WHAT IS YOUR LEVEL OF EXPERIENCE?
priority is your safety. So, we have
provided the following information to help you have a “safe and happy” ride.
In order to
have a safe and happy trail ride, you
should ride a horse that suits your skill level. No two horses are alike. Horses are living, breathing animals with a
mind of their own. They are as diverse
in their skills, mindset and experience as people. Some are more “spirited” than others. Some
are easy going and others will try to take advantage of you.
A horse can
tell (the moment you sit in the saddle) whether or not you know how to ride,
but your guide needs to know beforehand. So, if you don’t already know ALL the information on this sheet,
please tell your guide that you are a “novice rider with little or no experience.”
So, he/she can pick an appropriate horse for your skill level to ensure
1. You mount and dismount the horse from
the horse’s left side.
2. To Mount: step onto the top of the
mounting block. Hold the reins in your left hand and grab the saddle horn with it
and then place your left foot in the stirrup.
Bring your right leg over the horse, sit down gently and place your
right foot in the stirrup.
3. Hold your reins low (no higher than
the horn) and tight enough so that there is contact with the horse’s mouth, but
not tight enough to pull his head back. Do not
let go of the reins the entire ride! The reins are your breaks and
4. If the horse is just standing there, do
not pull back on the reins. The horse
will start backing-up or may even rear-up.
5. Pull the reins right to go right,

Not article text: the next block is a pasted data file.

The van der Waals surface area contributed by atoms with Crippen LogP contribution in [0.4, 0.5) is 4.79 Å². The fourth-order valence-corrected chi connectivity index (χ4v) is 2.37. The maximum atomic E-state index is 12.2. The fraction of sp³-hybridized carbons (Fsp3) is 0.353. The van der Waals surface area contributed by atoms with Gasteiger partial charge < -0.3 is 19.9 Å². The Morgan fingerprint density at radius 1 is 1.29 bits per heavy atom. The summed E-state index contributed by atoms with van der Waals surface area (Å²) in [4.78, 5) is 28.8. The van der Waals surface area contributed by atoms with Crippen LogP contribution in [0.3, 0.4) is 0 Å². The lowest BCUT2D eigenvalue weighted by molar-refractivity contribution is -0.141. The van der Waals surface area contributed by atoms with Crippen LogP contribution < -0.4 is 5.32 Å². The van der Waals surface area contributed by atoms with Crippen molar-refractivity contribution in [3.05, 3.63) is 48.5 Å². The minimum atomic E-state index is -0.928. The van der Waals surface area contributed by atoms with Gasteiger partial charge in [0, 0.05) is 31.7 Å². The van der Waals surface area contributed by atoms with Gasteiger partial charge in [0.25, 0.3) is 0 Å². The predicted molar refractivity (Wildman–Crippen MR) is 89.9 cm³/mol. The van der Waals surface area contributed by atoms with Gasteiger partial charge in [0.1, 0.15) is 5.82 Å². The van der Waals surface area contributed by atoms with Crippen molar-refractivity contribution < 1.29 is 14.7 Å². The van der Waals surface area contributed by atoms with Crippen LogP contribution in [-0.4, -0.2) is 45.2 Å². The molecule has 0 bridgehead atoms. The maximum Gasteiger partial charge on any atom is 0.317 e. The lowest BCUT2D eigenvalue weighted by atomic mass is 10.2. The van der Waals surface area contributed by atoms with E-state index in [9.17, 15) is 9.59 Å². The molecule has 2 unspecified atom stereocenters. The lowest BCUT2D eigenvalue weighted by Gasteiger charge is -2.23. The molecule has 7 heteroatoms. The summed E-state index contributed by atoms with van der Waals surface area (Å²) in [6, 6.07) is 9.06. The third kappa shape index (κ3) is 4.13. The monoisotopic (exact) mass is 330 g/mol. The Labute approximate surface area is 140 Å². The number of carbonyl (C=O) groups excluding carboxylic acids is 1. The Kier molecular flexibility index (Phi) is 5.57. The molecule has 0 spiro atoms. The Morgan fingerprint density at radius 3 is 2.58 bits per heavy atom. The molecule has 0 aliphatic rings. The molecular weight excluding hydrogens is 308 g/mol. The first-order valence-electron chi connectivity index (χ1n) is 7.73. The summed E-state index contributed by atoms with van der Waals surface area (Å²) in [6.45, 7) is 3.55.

left to go left, and back (to your hips) to slow down or stop. Use constant
pressure, but do not jerk the reins. Release
the pressure once the horse has slowed or stopped.
6. To go forward, loosen up on the reins
a little, giving a little kick with your heels and squeezing your tongue
against your cheek making a click, click noise.
7. Always try to anticipate the horse’s movement
and react before it happens.
8. If a horse is beginning to turn around or
starts to lower his head to the ground to eat or roll; stopping him from doing
so is always easier than stopping him after he is already doing it.
9. So, the instant you sense your horse
making a move to-turn-around or put his head down to the ground give him a signal
in the direction your trail guide is going by clicking, kicking and turning the
10. Do not stop your signals until the horse does
what you ask it to do!
heard animals. Therefore, their natural
instinct is to run away when they become frightened or alarmed. Just like people… when out on the trail, they
become more alert then when they are in the safety of their own home (barn). If one runs off or tries to get ahead of
another they all become “alarmed” and
it is very difficult and dangerous to try to stop a horse that has become
alarmed; even for an experienced rider.
So, please stay in a single-file-line to ensure the “calmness” of the herd.
IF YOUR HORSE RUNS
1. HOLD ON and try to stay calm and balanced.
2. Sit back in the seat of your saddle, push your feet
forward (in the stirrups) and say WHOA.
3. Hang on to your reins with steady and continuous
pressure and try to slowly turn the horse in a large circle (if you can do so
safely). If your turn is too abrupt, you
can cause your horse to become off balance and possibly fall.
4. As you circle, begin to spiral inwards and make the
circle smaller and smaller until your horse stops. This is called a “one-rein-stop” and it is
your emergency break!
The trail ride is mostly a gentle ride at a walk around the
foothills. If you would like the
opportunity to trot or canter, ask about our leasing and ranch membership
programs. They are great for beginners
wanting to learn more about horses and kids just love it!!!
Enjoy your ride…… feel free
to talk, sing and tell a joke or two we are happy to have you!